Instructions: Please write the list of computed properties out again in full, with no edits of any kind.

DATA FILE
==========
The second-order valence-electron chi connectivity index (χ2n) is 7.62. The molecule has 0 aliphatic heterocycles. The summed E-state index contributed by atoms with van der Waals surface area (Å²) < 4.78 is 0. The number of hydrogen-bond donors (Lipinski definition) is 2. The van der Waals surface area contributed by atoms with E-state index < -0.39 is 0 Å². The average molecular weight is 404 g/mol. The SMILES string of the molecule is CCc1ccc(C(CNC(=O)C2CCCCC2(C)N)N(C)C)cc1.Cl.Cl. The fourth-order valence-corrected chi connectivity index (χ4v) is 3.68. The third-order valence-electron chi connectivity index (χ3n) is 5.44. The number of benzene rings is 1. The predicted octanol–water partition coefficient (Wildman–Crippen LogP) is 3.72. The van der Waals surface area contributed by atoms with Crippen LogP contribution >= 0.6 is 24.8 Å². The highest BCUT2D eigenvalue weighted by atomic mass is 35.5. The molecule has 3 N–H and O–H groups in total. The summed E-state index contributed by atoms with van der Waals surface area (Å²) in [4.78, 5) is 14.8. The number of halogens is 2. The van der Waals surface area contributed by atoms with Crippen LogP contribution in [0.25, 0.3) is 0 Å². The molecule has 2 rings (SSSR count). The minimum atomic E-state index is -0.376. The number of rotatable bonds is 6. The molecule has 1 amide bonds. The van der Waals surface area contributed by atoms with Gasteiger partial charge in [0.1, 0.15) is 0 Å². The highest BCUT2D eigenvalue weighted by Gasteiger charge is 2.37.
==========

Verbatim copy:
The second-order valence-electron chi connectivity index (χ2n) is 7.62. The molecule has 0 aliphatic heterocycles. The summed E-state index contributed by atoms with van der Waals surface area (Å²) < 4.78 is 0. The number of hydrogen-bond donors (Lipinski definition) is 2. The van der Waals surface area contributed by atoms with E-state index < -0.39 is 0 Å². The average molecular weight is 404 g/mol. The SMILES string of the molecule is CCc1ccc(C(CNC(=O)C2CCCCC2(C)N)N(C)C)cc1.Cl.Cl. The fourth-order valence-corrected chi connectivity index (χ4v) is 3.68. The third-order valence-electron chi connectivity index (χ3n) is 5.44. The number of benzene rings is 1. The predicted octanol–water partition coefficient (Wildman–Crippen LogP) is 3.72. The van der Waals surface area contributed by atoms with Crippen LogP contribution >= 0.6 is 24.8 Å². The highest BCUT2D eigenvalue weighted by atomic mass is 35.5. The molecule has 3 N–H and O–H groups in total. The summed E-state index contributed by atoms with van der Waals surface area (Å²) in [4.78, 5) is 14.8. The number of halogens is 2. The van der Waals surface area contributed by atoms with Crippen LogP contribution in [0.25, 0.3) is 0 Å². The molecule has 2 rings (SSSR count). The minimum atomic E-state index is -0.376. The number of rotatable bonds is 6. The molecule has 1 amide bonds. The van der Waals surface area contributed by atoms with Gasteiger partial charge in [0.1, 0.15) is 0 Å². The highest BCUT2D eigenvalue weighted by Gasteiger charge is 2.37.